We have the privilege of being busy

Sure we complain about burnout and having too much on our plates, but we’re lucky. We don’t punch time clocks or do boring, repetitive manual tasks for a living. We don’t have angry customers screaming into our headsets or work in dangerous, filthy conditions.

We’re knowledge workers and professionals who do mentally stimulating work. For the most part, we can choose which clients and customers to work with and abide by a schedule that we and our teams carefully set and control. There’s no “man” telling us what to do. We don’t toil away mindlessly counting the hours to lunchtime or the weekend. We don’t refer to Wednesday as “Hump Day” or greet our co-workers in the morning with a sarcastic “Same shit different day” grunt.

Lesson 3: When you’re a hospital patient you have to think like a prison inmate. You set small, incremental goals to pass the time and keep your spirits up. Get out of bed. Don’t puke or have a “Code Brown” event on the way to the bathroom. Pee into the bottle without spilling. Walk around the hallways for 10 minutes every couple of hours. Do a few deep knee bends to keep the heart rate up. Keep up with your emails. Listen to a complete podcast. Finish one chapter of a book each day. Reflect on the path you’ve chosen in life—and how you ended up in the hospital without warning.

Lesson 4: The hard part is blocking out your thoughts about all the meetings, conference calls, deadlines and family obligations you were supposed to be handling on the “outside world.” Your only job is to focus on getting better. Worrying about everything else that you can’t control will only raise your blood pressure, put more stress on your GI tract and delay your recovery.


I honestly don’t know how the rest of this story will turn out. One thing’s for sure, I will definitely improve my diet, reduce my caffeine intake and stop worrying about all the little things in life beyond my control. Most of all, I will never complain again about having too much on my plate or no time in the day for myself. There’s nothing worse than being bored or being ill. Be thankful for your health—and for the health of everyone you care about most.

Lesson 5: Every single day counts. Make the most of it.

# Colonoscopy complications #irritable bowel syndrome #beating boredom #pill endoscopy  #appreciate life

Sunday, July 28, 2019

Recession coming? Consensus Points to “When” not “If”

Rick Telberg (@CPA_Trendlines) and I did a quick show of hands at last week’s @Accounting Show in New York. To begin our presentation, we asked audience members if they thought we were heading into a recession. More than half the hands shot up immediately and a few more were raised tentatively. That aligned with our 2019 CPA/Wealth Advisor Confidence Survey™ which found that almost half (47%) of the 300 financial advisors who responded expected a recession within 12 months--up from 33 percent who felt a recession was imminent at this time a year ago.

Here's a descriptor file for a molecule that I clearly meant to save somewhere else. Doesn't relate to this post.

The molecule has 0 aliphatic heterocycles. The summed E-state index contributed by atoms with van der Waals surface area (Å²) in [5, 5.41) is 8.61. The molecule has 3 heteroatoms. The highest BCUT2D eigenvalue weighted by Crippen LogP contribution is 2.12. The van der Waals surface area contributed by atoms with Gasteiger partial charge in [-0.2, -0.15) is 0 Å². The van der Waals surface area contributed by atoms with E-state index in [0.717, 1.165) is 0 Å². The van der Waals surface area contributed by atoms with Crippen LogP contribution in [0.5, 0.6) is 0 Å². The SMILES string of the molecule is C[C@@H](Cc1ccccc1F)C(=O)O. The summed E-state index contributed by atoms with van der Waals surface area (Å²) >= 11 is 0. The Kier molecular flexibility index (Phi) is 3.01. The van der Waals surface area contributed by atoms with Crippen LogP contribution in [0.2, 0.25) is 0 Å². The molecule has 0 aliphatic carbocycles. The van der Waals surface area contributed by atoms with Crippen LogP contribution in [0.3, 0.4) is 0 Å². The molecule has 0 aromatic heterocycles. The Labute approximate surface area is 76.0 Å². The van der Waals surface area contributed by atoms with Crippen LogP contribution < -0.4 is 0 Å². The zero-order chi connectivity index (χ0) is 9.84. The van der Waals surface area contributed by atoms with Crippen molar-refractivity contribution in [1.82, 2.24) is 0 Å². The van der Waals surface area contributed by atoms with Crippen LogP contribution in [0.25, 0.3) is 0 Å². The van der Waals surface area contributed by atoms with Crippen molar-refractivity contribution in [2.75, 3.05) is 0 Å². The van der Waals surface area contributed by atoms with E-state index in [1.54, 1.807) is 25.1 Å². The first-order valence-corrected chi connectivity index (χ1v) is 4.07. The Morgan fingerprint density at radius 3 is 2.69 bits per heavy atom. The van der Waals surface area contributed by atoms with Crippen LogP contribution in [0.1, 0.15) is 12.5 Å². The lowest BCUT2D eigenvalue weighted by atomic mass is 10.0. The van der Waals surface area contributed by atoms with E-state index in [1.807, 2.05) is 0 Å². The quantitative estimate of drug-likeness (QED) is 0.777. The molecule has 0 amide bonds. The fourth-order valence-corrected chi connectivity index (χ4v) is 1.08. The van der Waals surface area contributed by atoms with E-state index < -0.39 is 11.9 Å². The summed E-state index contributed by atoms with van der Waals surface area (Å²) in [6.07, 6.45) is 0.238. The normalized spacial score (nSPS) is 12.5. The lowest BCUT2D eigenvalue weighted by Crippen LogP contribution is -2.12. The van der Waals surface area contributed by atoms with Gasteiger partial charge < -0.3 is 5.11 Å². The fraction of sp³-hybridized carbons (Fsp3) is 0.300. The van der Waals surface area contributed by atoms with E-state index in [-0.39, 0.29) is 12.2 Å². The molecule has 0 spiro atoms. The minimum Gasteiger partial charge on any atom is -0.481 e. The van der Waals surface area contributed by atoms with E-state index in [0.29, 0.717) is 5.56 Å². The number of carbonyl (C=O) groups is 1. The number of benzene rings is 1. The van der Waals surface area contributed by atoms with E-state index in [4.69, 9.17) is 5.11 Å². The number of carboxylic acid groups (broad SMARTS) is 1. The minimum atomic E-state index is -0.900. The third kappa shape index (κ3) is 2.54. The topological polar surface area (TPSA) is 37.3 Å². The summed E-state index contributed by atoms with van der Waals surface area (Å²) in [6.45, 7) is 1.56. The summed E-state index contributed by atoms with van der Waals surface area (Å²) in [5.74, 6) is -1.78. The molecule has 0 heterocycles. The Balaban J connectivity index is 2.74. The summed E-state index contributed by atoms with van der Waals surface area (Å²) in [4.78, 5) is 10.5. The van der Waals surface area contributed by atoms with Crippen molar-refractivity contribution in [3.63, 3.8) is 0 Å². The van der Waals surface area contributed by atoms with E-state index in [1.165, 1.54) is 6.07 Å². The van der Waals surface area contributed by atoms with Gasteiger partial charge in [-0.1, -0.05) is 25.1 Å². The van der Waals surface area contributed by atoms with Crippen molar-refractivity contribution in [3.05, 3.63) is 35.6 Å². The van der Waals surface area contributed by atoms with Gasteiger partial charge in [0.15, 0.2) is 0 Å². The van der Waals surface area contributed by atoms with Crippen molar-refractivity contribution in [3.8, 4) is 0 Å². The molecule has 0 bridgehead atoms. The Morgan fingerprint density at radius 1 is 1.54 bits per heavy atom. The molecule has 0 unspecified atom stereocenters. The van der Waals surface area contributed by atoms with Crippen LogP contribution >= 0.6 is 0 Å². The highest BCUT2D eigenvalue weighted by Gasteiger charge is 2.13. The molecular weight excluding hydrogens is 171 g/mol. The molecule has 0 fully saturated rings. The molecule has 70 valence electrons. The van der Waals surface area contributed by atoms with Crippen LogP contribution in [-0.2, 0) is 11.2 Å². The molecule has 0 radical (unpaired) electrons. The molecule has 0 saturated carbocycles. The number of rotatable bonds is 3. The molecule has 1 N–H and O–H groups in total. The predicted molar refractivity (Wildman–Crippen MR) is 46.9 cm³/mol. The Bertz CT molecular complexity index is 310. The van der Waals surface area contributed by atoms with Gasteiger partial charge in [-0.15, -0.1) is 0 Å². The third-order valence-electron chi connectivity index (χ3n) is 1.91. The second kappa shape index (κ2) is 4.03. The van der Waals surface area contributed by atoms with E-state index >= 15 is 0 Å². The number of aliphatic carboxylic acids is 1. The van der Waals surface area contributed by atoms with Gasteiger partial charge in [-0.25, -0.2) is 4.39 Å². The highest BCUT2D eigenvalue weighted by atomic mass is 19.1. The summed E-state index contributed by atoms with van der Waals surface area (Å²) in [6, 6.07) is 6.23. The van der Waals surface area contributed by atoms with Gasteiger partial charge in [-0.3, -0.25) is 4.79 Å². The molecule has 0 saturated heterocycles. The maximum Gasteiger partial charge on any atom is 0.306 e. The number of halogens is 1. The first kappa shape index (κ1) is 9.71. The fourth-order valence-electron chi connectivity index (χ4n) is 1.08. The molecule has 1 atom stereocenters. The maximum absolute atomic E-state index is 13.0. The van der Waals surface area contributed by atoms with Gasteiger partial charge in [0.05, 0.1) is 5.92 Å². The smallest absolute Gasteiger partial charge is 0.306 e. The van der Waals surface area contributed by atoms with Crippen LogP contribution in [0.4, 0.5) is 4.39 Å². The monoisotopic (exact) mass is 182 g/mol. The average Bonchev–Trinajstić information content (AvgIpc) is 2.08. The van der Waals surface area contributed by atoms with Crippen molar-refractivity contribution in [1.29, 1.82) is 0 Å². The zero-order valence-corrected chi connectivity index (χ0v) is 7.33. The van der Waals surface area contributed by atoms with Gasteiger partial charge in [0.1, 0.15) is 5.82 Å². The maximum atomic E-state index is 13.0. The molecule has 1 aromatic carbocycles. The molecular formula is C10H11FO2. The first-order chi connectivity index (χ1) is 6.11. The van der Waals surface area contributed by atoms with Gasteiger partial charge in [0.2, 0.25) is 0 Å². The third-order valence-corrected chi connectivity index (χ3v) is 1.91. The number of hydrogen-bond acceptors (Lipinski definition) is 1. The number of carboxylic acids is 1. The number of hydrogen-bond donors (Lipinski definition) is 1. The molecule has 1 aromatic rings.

On Friday, the Commerce Department reported that GDP rose by only 2.1-perent in Q2, down from the first quarter’s 3.1 percent. It was the weakest quarterly increase since Q1 of 2017 when President Trump first took office. Further, the Federal Reserve Bank of New York’s recession probability chart indicated a 30 percent chance of a downturn over the next 12 months, up from 10 percent early this year. Experts say the Fed’s probability chart is heavily influenced by the inverted yield curve.

While it’s not time to run for the hills and stuff your money under a mattress, it’s pretty sobering considering the current economic backdrop: Unemployment is supposedly at lowest level since Neil Armstrong man first walked on the moon. GDP growth remains positive and stocks are just about at their all-time high--up 50 percent since 2016.

Yes, we’re savoring the longest bull market and longest economic expansion on record. But, as any gambler or elite athlete will tell you, winning streaks never last forever.
Bob Doll, chief equity strategist and senior portfolio manager at Nuveen wrote in Financial Advisor last week, that stocks are up by double digits this year, as the S&P 500 Index has climbed nearly 19 percent. “The end of the second quarter marks the fourth time that index has been trading in the 2,950 range over the past 18 months (after previously reaching this level in January 2018, September 2018 and May 2019). That means stocks really haven’t gone anywhere in a year-and-a-half,” noted Doll.

And then there’s the the yield curve, which inverted earlier this year. Yield curve inversions don’t cause recessions, but inversions have preceded every single one of the last seven U.S recessions. In fact, the inverted yield curve signaled both the 2001 and 2008 recessions about one year in advance.

Matt Topley, chief investment officer at Fortis Wealth in Valley Forge, PA told me that recently while the stock pullback at the end of 2018 was a buying opportunity, “we are now in a more precarious situation.” He said the inverted yield curve should not be ignored, “and our economy is running out of qualified workers as the jobless rate settles below 4 percent. “Amazingly we have not experienced inflation despite such a historically low unemployment rate, so the stock market continues to rise,” added Topley. That being said, he is cautioning investors to prepare mentally for “recession-size drawdowns in equities in the range of 30 to 40 percent,” but to be aggressive when stocks are on sale.

Meanwhile, The Economist’s R-word index (number of times national financial journalists have been mentioned the word recession ticked up at about the same time. Today, the yield curve suggests that a recession may be imminent, and America’s leading newspapers are discussing recessions more often than at any point since 2012, although Topley says to “ignore the headlines and doomsayers, especially as elections approach.”